The flaw under discussion here is one of hundreds which have been revealed up to now, and hundreds more surely to come. I'm no fan of Microsoft, and there are plenty of reasons to switch to another browser and operating system, but this "incident" should be barely a blip on the radar.

    All these stories about "a dangerous security flaw out there" remind me of those broadcasts you used to see (or was it only in movies?) where "a dangerous criminal has escaped from the local prison". If he was the only dangerous criminal in the country then OK, but given that there are dozens of bank robberies and murders every year in large cities, one extra criminal - whose fingerprints and photo are on file and who is being actively sought by the police and embarrassed prison authorities - really isn't going to make all that much difference.

    The only malware(s) really worth getting worried about are the occasional worms which spread very quickly, and in those cases, your anti-virus software is going to be even less help than usual. (The response of every anti-virus company to the "MS-Blast" and "Sasser" worms was "get a patch from Microsoft, there's nothing we can do to keep this off your PC".)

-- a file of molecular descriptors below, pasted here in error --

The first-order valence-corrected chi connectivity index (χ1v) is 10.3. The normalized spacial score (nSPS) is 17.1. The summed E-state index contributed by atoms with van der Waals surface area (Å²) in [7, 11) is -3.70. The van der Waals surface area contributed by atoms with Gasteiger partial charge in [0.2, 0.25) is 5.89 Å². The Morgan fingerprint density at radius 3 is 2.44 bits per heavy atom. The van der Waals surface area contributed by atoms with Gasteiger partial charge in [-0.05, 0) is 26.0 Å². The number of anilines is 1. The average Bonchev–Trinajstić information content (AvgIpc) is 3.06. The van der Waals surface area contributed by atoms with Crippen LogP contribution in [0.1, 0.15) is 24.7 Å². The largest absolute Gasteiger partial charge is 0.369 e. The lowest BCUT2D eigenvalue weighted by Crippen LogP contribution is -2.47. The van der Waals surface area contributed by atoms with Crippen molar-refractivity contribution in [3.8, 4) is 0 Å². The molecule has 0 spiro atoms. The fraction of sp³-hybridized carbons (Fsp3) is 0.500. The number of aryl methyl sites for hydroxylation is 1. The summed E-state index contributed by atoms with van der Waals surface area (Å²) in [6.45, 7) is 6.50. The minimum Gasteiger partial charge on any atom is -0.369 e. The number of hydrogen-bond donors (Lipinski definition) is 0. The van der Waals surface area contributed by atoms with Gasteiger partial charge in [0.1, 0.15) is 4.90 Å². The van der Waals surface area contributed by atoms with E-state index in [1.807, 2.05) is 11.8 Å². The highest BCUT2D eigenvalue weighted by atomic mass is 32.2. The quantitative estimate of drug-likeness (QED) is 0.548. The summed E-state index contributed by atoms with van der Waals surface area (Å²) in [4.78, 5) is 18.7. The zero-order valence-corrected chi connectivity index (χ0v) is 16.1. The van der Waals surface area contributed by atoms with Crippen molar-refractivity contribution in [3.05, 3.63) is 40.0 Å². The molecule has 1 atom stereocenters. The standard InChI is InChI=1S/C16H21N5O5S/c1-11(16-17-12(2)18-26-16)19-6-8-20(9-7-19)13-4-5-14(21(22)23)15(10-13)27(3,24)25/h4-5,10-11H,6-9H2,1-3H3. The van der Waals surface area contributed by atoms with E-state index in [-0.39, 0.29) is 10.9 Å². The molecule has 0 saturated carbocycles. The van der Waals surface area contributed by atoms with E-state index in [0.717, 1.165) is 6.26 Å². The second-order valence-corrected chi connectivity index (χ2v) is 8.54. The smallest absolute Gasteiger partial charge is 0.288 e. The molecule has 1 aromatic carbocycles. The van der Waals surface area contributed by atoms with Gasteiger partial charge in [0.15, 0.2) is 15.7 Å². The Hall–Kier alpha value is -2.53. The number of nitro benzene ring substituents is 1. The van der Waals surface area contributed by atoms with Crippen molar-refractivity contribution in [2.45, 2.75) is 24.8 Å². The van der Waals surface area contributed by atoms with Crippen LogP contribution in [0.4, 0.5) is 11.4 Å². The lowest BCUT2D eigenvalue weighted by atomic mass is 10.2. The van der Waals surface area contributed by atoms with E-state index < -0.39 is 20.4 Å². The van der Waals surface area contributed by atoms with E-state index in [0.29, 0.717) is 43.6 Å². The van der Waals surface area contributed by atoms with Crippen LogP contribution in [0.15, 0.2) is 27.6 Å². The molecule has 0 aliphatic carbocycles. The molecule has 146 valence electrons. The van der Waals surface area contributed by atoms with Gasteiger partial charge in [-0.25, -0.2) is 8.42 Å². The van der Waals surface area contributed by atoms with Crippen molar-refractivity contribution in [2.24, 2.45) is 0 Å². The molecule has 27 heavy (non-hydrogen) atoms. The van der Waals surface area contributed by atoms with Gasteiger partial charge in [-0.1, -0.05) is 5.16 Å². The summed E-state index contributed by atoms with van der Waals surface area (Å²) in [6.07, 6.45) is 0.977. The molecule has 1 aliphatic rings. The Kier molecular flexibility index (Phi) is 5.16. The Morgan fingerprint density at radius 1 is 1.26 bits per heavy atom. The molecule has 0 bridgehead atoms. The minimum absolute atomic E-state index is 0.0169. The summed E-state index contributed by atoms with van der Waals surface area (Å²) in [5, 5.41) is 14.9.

Certainly there's no point in updating your anti-virus software right now; either it provides good generic protection from the kind of exploit which will appear for this problem (unlikely), or your anti-virus vendor will be playing catch-up as usual, as soon as the exploit hits the wild. We catch a lot of viruses on our network before more than 3 or 4 of the 30+ commercial products out there know about them; it typically takes a couple of weeks for even 2/3 of them to be up to date (as shown by virustotal.com.)

  • Comment number 84.

    @oldbearchris wrote:
    "your browser send an HTML request to the server. It receives an HTML response, which it formats on the screen. That's it. That's all that a browser does."

    No, that's all it's SUPPOSED to do - but then MS added ActiveX and God knows what else which rather makes a mockery of it all, don't you think - as well providing many WINDOWS-SPECIFIC vectors for malicious code injection.